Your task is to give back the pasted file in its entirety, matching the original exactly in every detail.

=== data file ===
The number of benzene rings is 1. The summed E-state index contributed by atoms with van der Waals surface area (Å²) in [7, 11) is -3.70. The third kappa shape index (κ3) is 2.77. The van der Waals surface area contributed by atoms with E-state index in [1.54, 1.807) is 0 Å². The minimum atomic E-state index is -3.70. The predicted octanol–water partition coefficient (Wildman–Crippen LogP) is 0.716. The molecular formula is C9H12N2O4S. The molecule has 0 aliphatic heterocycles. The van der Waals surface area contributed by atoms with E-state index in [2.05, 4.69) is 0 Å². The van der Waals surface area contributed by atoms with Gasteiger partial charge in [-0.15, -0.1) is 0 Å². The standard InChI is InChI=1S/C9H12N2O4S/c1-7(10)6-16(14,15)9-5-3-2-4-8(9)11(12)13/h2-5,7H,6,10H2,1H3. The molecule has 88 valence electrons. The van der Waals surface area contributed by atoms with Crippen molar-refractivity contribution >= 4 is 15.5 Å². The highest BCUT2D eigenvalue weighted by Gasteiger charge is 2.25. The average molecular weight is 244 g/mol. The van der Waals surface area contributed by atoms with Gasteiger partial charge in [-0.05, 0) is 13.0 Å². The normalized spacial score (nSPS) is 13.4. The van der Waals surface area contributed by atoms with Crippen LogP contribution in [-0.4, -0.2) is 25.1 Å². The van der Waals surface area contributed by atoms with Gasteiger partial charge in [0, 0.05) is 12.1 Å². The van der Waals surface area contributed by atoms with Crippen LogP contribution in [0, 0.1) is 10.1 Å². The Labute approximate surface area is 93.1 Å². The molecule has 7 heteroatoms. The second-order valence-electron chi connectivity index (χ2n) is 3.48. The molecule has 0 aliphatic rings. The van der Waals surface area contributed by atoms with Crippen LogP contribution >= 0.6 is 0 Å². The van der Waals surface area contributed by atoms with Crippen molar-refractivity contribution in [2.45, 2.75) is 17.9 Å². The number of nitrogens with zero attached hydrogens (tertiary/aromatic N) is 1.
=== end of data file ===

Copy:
The number of benzene rings is 1. The summed E-state index contributed by atoms with van der Waals surface area (Å²) in [7, 11) is -3.70. The third kappa shape index (κ3) is 2.77. The van der Waals surface area contributed by atoms with E-state index in [1.54, 1.807) is 0 Å². The minimum atomic E-state index is -3.70. The predicted octanol–water partition coefficient (Wildman–Crippen LogP) is 0.716. The molecular formula is C9H12N2O4S. The molecule has 0 aliphatic heterocycles. The van der Waals surface area contributed by atoms with E-state index in [2.05, 4.69) is 0 Å². The van der Waals surface area contributed by atoms with Gasteiger partial charge in [-0.15, -0.1) is 0 Å². The standard InChI is InChI=1S/C9H12N2O4S/c1-7(10)6-16(14,15)9-5-3-2-4-8(9)11(12)13/h2-5,7H,6,10H2,1H3. The molecule has 88 valence electrons. The van der Waals surface area contributed by atoms with Crippen molar-refractivity contribution >= 4 is 15.5 Å². The highest BCUT2D eigenvalue weighted by Gasteiger charge is 2.25. The average molecular weight is 244 g/mol. The van der Waals surface area contributed by atoms with Gasteiger partial charge in [-0.05, 0) is 13.0 Å². The normalized spacial score (nSPS) is 13.4. The van der Waals surface area contributed by atoms with Crippen LogP contribution in [-0.4, -0.2) is 25.1 Å². The van der Waals surface area contributed by atoms with Gasteiger partial charge in [0, 0.05) is 12.1 Å². The van der Waals surface area contributed by atoms with Crippen LogP contribution in [0, 0.1) is 10.1 Å². The Labute approximate surface area is 93.1 Å². The molecule has 7 heteroatoms. The second-order valence-electron chi connectivity index (χ2n) is 3.48. The molecule has 0 aliphatic rings. The van der Waals surface area contributed by atoms with Crippen LogP contribution >= 0.6 is 0 Å². The van der Waals surface area contributed by atoms with Crippen molar-refractivity contribution in [2.45, 2.75) is 17.9 Å². The number of nitrogens with zero attached hydrogens (tertiary/aromatic N) is 1.